Recent CDSCO order mandates that the ethics committee (EC) should decide how many trials an investigator can undertake. What steps EC should take to fulfil this responsibility?
Dr Maya Sitharaman
The ethics committee has to review and assess how much time the investigator spends to fulfil his/her regulatory and GCP responsibilities for each clinical trial project – sponsored and academic.
As per US FDA 2009 guidance on investigator responsibilities, the investigator should have sufficient time to properly conduct and supervise the clinical trial. The level of supervision should be appropriate to the staff, the nature of the trial, and the subject population. Many factors can affect the ability of an investigator to provide adequate supervision of the conduct of an ongoing clinical trial. These include: Staff - experience, workload; Nature of trial - complex clinical trials e.g., many observations, large amounts of data collected; Subject population - number of subjects enrolled and seriously ill.
FDA recommends that the investigator should have a plan for the supervision and oversight of the clinical trial. This should include time and procedures for (a) routine meetings with staff and sponsor’s monitors; (b) timely correction and documentation of problems identified; (c) documenting or reviewing the performance of delegated tasks; (d) consent process; (e) CRF and source data completion; (e) dealing with data queries and discrepancies; (f) ensuring compliance with the protocol and adverse event assessment and reporting, and compensation requirements; (g) addressing medical and ethical issues.
The EC will need to develop a SOP and checklist to obtain information from the investigator about how s/he manages time requirements for ongoing clinical trial projects. The EC should review this information considering the prime responsibility of the investigator to protect rights, safety, and welfare of study subjects and the investigator’s responsibility as a physician for his/her patients, and decide whether the investigator can undertake additional trials.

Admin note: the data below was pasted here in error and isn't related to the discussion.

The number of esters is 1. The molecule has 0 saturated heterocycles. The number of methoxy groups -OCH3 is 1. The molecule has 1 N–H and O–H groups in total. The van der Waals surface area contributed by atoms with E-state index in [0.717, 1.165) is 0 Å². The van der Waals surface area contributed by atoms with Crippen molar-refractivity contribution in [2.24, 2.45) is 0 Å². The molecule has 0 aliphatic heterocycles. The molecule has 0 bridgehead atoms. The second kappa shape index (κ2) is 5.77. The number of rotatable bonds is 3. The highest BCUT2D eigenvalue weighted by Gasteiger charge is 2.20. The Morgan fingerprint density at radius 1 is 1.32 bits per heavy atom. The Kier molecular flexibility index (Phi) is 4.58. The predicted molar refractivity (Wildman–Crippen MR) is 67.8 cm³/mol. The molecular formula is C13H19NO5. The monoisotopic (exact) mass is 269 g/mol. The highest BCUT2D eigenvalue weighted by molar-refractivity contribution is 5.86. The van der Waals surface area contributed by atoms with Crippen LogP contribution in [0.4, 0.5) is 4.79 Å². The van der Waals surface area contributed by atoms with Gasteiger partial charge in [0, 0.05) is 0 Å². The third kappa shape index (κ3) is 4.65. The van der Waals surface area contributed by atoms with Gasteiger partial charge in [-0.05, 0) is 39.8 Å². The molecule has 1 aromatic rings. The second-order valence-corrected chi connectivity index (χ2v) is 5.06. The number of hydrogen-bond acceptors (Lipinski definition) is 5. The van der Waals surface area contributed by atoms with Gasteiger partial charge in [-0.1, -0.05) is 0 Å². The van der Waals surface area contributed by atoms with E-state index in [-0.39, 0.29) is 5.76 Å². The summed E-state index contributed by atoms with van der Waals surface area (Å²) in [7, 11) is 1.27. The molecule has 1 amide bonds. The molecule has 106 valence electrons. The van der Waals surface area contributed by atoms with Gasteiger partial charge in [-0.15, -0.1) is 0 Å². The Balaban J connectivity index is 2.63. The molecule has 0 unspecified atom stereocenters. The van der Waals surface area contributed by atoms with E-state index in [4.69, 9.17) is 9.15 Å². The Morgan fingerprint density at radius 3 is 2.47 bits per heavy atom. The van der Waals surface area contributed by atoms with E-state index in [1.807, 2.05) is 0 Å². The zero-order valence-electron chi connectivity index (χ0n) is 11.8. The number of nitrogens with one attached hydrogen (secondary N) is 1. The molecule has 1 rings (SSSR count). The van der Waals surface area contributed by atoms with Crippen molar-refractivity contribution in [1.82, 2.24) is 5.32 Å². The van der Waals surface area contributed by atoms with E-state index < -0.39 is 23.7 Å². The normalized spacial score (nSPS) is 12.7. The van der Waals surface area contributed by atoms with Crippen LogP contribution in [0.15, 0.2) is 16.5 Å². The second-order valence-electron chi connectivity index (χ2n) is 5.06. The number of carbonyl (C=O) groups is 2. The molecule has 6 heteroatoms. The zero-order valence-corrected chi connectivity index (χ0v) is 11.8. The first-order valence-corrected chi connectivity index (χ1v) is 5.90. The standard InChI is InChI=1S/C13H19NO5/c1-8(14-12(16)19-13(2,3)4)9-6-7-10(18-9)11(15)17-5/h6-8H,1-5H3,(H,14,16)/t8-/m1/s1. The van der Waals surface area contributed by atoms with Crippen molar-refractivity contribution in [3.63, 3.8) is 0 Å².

How long we need to keep records of subjects withdrawn from trial?
Any data collected during the time the subject was actively enrolled, before withdrawal from the trial, should not be destroyed. The sponsor must retain records/data that were collected during the trial, prior to subject’s withdrawal.
As per ICH GCP, the essential documents should be retained until at least 2 years after the last approval of a marketing application in an ICH region and until there are no pending or contemplated marketing applications in an ICH region or at least 2 years have elapsed since the formal discontinuation of clinical development of the investigational product. These documents should be retained for a longer period however if required by the applicable regulatory requirements or by an agreement with the sponsor.
The retention period for records is dependent on whether the data will be used to support a marketing application with the regulatory authorities. As the sponsor is knowledgeable about the status of its investigational product, it is the responsibility of the sponsor to inform the investigator/institution as to when these documents no longer need to be retained.
In an EDC trial, the CRA entered the protocol deviations into e-CRFs. It is acceptable?
Dr Shahi Wagle
No. The CRA should not enter or change data in the e-CRFs. There should be a data quality check system in the e-CRF programme that the CRA can use to highlight data entry errors.
US FDA guidance stipulates: Only clinical investigator(s) or delegated clinical study staff should perform modifications or corrections to eCRF data. Modified and/or corrected data elements must have data element identifiers that reflect the date, time, originator and reason for the change, and must not obscure previous entries.
A field should be provided allowing originators to describe the reason for the change (e.g., transcription error). Automatic transmissions should have traceability and controls via the audit trail to reflect the reason for the change.
Can we use date stamps with signatures in clinical research?
From a regulatory standpoint, since the date stamps can be used by anyone who has access to them, the use of stamps would not be acceptable as regulations require verification of who accomplished a task and/or when it was accomplished. The regulatory authorities also need documentation, which can be verified as unique to the individual who has signed the document. Also, the rationale for a written date with the signature is to match handwriting with signature. A date stamp can be misused and defeat the objective for the signature - to testify that the person signing has reviewed or witnessed the information and when this was accomplished.